No, I think we are continuing to focus on a lot of the same things, just focusing on trying to scale up those efforts. So we continue to look heavily to direct mail as our main stage channel but as you know we have also been increasingly focused on adding new initiatives around traditional media like radio and TV and I think those initiatives were focused on trying to scale them up and make sure that the CPAs are in check and so those all contributed, just like last year but we are continuing to scale up those acquisition initiatives and seeing great results.

George Sutton - Craig-Hallum

In your 10-Q, you had mentioned the, I am sorry in your 10-K; you had mentioned the U.S. Postal Service discount rates rising and I am curious, if you could just give us some sense of has that had some impact that has benefited you and if some of the rate increases look to be relatively significant?

Ken McBride

Yes, so I think what we are mentioning there is that, our customers receive a discount particularly for shipping. So priority in express and international, versus going to a retail post office. So we have seen some generally some widening of those discounts overtime, which we think drives different initial push for people to go online and adopt solutions like PC Postage in order to print their shipping. So, it’s nice when the postal service continues to focus on trying to drive people into these alternative channels like online postage and that’s one of the ways that they’re doing it.

Kyle Huebner

This discounts have been in place for number of years. Overtime you can say USPS is kind of expended, yes, things like if you need certain volume requirements even larger discounts. So, in general that’s helped drive shipping growth over the past few years but in terms of T1 you have been normal kind of postal rate increase happened in January, but the discounts have been something we’ve had for a while now.

George Sutton - Craig-Hallum

Or you had suggested that the rates had increased. I just want to confirm finally, Kyle you’d mentioned that the Amazon impact was relatively similar in Q1 versus Q4, which surprises me a little bit because Q4 is a higher volume printed quarter. Did you mean to say it was similar impact?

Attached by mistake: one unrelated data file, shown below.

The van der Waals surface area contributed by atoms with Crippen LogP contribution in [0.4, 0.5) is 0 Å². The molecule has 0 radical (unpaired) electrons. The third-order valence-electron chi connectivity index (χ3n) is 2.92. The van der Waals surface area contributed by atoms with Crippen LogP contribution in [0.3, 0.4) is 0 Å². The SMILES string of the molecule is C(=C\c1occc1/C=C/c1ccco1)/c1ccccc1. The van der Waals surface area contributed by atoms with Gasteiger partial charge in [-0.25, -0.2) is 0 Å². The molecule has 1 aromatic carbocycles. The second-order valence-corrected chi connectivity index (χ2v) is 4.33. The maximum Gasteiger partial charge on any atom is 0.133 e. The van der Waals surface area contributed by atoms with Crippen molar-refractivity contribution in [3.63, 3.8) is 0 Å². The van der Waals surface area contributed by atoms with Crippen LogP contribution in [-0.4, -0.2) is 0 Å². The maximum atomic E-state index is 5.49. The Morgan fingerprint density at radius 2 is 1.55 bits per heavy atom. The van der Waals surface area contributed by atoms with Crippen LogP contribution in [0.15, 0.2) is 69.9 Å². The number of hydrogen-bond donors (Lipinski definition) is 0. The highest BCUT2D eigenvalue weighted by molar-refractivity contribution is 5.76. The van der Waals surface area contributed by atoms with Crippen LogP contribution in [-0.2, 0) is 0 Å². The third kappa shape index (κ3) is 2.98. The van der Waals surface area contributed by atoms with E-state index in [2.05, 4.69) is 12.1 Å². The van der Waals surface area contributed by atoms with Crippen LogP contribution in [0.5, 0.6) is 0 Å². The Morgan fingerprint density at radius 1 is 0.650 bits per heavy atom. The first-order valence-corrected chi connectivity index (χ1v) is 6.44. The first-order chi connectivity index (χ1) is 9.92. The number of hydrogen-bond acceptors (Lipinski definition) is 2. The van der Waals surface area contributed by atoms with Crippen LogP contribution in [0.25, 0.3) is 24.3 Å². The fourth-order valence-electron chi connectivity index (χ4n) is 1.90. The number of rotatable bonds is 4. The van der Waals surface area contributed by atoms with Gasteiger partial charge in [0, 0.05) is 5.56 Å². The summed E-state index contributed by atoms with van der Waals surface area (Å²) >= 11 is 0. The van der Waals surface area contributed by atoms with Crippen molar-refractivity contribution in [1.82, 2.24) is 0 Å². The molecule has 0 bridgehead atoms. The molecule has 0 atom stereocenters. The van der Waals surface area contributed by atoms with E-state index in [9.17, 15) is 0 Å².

Kyle Huebner

Yes. I did. In terms of a few lookout what we would have grown, excluding Amazon impact, the negative impact on a year-over-year growth rate was comparable. So, I was saying that it's not as much sequentially as opposed to kind of looking at what are our core business revenue growth on a year-over-year basis was in Q4 and Q1 and the headwind that Amazon had on that on a year-over-year basis.

Operator

Thank you. Our next question comes from Jared Schramm of ROTH Capital Partners. Your line is open.

Jared Schramm - ROTH Capital Partners

I think most of my questions were answered. There is just two I wanted to touch on here. In terms of the Enterprise segment, could you describe the reception you’ve been receiving from clients just year-to-date and secondly is this segment do you think you’d want to break out reporting wise in the near future or are we still quite a away from that.

Ken McBride

In terms of reception from customers and I think we continue to see in a strong value proposition to the customers we target for Enterprise. They continue to focus on the dramatically lower total cost of ownership. Particularly in the Enterprise area, we start to look at larger opportunities with multiple locations and the savings versus the postage meter really multiply and also the central visibility that’s available, centralize reporting tool where they can monitor their postage spend across the entire network.